In the Case of Cybersecurity, the Best Defense is Education
The Best Defense Is a Good Offense
By Sean Hogan
In a recent study, Stanford University and a top cyber security organization found that more than 85% of all data breaches are caused by human error. The standard practice for prevention of breaches is enabling tools to detect and prevent breach attempts.
Most breaches are prevented with tools such as anti-virus, spam filtering, and edge protection. But what about the attempts that slip through these defense systems? That’s where education comes in to play.
Cyber criminals are constantly evolving and changing their methods for cyber-attacks. The best software and security tools can eliminate many of the known attack methods but there is no company, security, or software package that that can claim 100% success for eliminating threats. The game is constantly changing, and to keep up with unknown threats and techniques it is critical that we all educate and train ourselves to be hyper vigilant when it comes to cybersecurity.
“In a recent study, Stanford University and a top cyber security organization found that more than 85% of all data breaches are caused by human error.”
It is critical to teach your staff about cyber-attacks. I tell my clients to always question everything; if you aren’t expecting an email with a drop box link, then don’t open it, and certainly don’t click the link. Hackers have upped their game when it comes to disguising malicious content. Hackers will use credentials from sources on the dark web, and the more thorough hacker will do some social engineering and gather information about the targets on public websites and social media platforms.
The more believable they are, the more effective they can be. I recommend scanning tools to alert companies whenever there are credential breaches that have appeared on the dark web. This will allow security teams to know when credentials have been breached, where credentials were breached, and who will provide the credentials. These tools will reveal passwords, password policies, or lack thereof.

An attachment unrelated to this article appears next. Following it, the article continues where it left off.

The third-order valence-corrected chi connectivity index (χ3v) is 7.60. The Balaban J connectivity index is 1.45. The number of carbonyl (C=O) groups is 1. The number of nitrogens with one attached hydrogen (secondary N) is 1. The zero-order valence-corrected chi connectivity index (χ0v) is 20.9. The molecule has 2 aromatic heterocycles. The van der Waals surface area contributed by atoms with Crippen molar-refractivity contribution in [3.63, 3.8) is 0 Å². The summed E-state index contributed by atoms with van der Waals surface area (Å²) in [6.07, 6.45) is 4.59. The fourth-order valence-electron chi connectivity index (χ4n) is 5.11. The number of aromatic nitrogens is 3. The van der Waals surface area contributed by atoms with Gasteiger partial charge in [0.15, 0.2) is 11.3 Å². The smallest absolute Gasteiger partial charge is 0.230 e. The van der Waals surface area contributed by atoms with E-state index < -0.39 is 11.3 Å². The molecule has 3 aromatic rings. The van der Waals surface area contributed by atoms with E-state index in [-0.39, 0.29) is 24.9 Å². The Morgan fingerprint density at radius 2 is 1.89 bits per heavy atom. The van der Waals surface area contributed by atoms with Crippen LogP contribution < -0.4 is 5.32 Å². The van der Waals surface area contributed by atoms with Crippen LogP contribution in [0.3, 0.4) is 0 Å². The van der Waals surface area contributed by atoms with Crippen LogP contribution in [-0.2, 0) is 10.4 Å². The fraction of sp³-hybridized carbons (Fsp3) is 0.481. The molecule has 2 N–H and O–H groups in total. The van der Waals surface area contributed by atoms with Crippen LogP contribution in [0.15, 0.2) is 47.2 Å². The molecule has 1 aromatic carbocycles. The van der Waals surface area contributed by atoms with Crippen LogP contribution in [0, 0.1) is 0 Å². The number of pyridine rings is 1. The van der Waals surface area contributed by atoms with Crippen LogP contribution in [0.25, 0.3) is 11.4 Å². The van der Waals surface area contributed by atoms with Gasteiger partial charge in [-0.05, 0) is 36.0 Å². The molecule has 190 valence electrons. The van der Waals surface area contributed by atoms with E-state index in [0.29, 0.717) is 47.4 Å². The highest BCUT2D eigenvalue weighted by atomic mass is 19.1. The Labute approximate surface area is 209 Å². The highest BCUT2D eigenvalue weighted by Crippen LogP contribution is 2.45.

Common passwords are one of the easiest low hanging fruits to be used by hackers. Let’s pretend you use your business email to log into an online app like Uber. If Uber is breached, the hackers will have access to your Uber password, but if you use that same password or a similar password elsewhere, like in your banking app, the hacker can use scanning tools and password-hacking tools to easily get into your other accounts. The object is to make it as hard as possible to breach your accounts; don’t make it easy for a junior hacker to wreak havoc.
We recently had a client forward us an email that he thought might be a phishing attack. All the details were accurate, everything was spelled correctly. The ‘sent from’ address had one difference, it was sent from a registered .net domain not the company’s legitimate .com address. Other than that, everything was accurate. The hacker had the wherewithal to create a domain and register that domain as a .net. (Lesson learned, reserve all similar URL’s to prevent this from happening!)
This one example was a sophisticated attempt to convince the client to create a wire transfer; the client now has a policy of triple-checking and confirming any transactions with multiple steps.
The best way to teach your staff about attacks is to create a fake phishing attack. We create and run fake attacks to our staff and our clients. We have a library to choose from, and we can simulate a bank request, a Netflix credential reset, a credit card alert just to name a few. These attacks mimic real attacks. The recipient reactions are tracked, and reports are made available after the campaign has expired.
The email is delivered (allowed on purpose past our filters), the recipient can open, click, and provide data. We call this the trifecta! Normally opening an email is not malicious by itself; clicking the link can activate embedded malware. If a recipient does take the bait, then the training software will automatically play an educational video that teaches that staff how they were fooled and what to look out for in the future.
When the campaign has ended the results are tallied in a report. The report will tell you how many opens, clicks, and credentials. The report will also indicate whether the end-user sat through the educational video. This is a great tool to use from a cybersecurity perspective. Teach your staff, install best-in-class edge protection, spam filtering, end-point protection, anti-virus, dark-web scanning, and backup. Overall, don’t overlook the most important step: Promote awareness and create a strong anti-cyber culture in your office.
Sean Hogan is president of Hogan Technology Inc.; www.teamhogan.com; (413) 779-0079.